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Thursday, June 05, 2008

Defining the Singularity

Nicholas Carr specifies the singularity. the term coined in a futurist sense by Vernor Vinge, then popularized by Ray Kurzweil, covered in a recent IEEE special section:

" ... What we talk about when we talk about singularity
The Singularity, that much-anticipated moment, or nano-moment, when our once-tractable silicon servants rocket past us, intellectually speaking, in a blur not unlike the one you see when Scotty activates the Enterprise's warp drive on Star Trek, pausing only (we pray) to allow us to virtualize our mental circuitry and upload it into their capacious memory banks (watch for the 2035 launch of Amazon S4: Simple Soul Storage Service), thus achieving a sort of neutered, brain-in-a-jar immortality, yes, that Singularity, that Rapture of the Geeks, as it is known to snarky unbelievers, is the subject of a big stack of articles - all written by humans, alas, but worth reading nonetheless - in a new special issue of IEEE Spectrum ... "

1 comment:

Anonymous said...

I read Fantastic Voyage, The Age of Spiritual Machines and The Singularity is Near, and they changed my life. I even found some of his lectures on Itunes and I find myself impatiently awaiting his next book.

Recently read another incredible book that I can't recommend highly enough, especially to all of you who also love Ray Kurzweil's work. The book is ""My Stroke of Insight"" by Dr. Jill Bolte Taylor. I had heard Dr Taylor's talk on the TED dot com site and I have to say, it changed my world. It's spreading virally all over the internet and the book is now a NYTimes Bestseller, so I'm not the only one, but it is the most amazing talk, and the most impactful book I've read in years. (Dr T also was named to Time Magazine's 100 Most Influential People and Oprah had her on her Soul Series last month and I hear they're making a movie about her story so you may already have heard of her)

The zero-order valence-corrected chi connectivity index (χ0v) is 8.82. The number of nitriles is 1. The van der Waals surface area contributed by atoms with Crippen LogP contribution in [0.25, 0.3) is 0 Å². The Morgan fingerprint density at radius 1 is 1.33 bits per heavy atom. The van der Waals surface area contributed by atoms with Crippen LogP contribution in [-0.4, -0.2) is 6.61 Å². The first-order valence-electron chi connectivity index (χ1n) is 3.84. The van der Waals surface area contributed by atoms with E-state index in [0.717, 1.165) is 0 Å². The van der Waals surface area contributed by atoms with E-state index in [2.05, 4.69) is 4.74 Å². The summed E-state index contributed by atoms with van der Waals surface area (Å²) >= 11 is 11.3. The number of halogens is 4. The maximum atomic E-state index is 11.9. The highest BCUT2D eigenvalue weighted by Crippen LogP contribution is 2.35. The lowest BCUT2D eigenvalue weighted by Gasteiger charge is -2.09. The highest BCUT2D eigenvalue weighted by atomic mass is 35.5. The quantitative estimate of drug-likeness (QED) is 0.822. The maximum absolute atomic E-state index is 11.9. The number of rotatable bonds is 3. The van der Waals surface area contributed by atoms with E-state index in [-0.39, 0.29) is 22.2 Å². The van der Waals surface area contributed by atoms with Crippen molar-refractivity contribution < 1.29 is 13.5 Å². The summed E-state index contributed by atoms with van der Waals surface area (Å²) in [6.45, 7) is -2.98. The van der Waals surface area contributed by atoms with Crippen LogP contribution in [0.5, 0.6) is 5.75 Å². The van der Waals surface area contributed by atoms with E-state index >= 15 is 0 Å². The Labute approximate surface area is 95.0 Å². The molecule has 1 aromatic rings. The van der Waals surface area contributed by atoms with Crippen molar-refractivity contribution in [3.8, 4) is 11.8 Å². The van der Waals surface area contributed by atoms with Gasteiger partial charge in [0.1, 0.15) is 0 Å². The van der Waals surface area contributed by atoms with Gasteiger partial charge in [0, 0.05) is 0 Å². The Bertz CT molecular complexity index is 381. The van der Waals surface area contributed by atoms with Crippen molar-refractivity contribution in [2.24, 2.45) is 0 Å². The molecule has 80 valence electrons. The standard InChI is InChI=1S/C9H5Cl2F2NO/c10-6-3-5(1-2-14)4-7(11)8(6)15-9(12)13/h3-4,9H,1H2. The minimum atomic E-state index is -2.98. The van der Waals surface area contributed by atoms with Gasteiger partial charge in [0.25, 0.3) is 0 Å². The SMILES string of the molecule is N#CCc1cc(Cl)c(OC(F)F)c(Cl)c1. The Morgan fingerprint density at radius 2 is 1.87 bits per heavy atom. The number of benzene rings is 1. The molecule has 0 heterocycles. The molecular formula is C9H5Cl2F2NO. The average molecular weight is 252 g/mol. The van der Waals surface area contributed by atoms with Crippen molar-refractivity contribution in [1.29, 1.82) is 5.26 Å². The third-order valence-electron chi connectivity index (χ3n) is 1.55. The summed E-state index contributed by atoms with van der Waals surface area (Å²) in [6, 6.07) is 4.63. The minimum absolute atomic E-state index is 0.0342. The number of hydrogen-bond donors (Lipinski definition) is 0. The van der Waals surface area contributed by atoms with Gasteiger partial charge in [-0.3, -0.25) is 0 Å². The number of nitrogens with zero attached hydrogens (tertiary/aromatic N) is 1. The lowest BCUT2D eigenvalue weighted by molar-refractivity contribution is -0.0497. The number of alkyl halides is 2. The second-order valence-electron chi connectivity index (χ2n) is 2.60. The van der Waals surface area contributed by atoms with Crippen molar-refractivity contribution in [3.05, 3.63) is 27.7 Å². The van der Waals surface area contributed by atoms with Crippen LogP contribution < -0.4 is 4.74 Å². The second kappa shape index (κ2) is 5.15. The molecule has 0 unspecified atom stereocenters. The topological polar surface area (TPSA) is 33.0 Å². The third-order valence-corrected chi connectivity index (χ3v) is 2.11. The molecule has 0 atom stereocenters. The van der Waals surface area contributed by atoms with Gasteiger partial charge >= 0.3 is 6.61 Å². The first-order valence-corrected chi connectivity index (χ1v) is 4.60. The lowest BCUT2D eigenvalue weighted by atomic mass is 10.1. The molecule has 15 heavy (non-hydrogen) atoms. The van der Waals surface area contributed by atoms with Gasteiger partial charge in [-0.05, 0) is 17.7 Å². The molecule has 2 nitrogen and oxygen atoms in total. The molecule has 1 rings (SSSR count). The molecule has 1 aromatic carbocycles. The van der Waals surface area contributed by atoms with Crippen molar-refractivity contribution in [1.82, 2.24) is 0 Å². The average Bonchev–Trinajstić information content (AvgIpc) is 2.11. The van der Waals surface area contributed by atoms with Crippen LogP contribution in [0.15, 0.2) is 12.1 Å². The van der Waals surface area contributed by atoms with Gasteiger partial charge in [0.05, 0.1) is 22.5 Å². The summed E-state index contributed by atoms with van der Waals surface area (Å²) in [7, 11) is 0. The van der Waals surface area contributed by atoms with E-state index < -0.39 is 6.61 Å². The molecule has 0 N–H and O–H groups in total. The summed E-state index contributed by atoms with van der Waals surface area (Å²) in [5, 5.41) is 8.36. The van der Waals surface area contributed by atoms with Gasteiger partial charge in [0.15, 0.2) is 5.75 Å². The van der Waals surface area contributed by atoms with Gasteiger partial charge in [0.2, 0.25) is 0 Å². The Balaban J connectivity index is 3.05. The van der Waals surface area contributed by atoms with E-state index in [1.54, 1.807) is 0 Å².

If you haven't heard Dr Taylor's TEDTalk, that's an absolute must. The book is more and deeper and better, but start with the video (it's 18 minutes). Basically, her story is that she was a 37 yr old Harvard brain scientist who had a massive stroke in the left hemisphere of her brain. Because of her knowledge of how the brain works, and thanks to her amazingly loving and kind mother, she eventually fully recovered (and that part of the book detailing how she did it is inspirational).

There's a lot of learning and magic in the book, but the reason I so highly recommend My Stroke of Insight to this discussion, is because we have powerfully intelligent left brains that are rational, logical, sequential and grounded in detail and time, and then we have our kinesthetic right brains, where we experience intuition and peace and euphoria. Now that Kurzweil has got us taking all those vitamins and living our best ""Fantastic Voyage"" , the absolute necessity is that we read My Stroke of Insight and learn from Dr Taylor how to achieve balance between our right and left brains. Enjoy!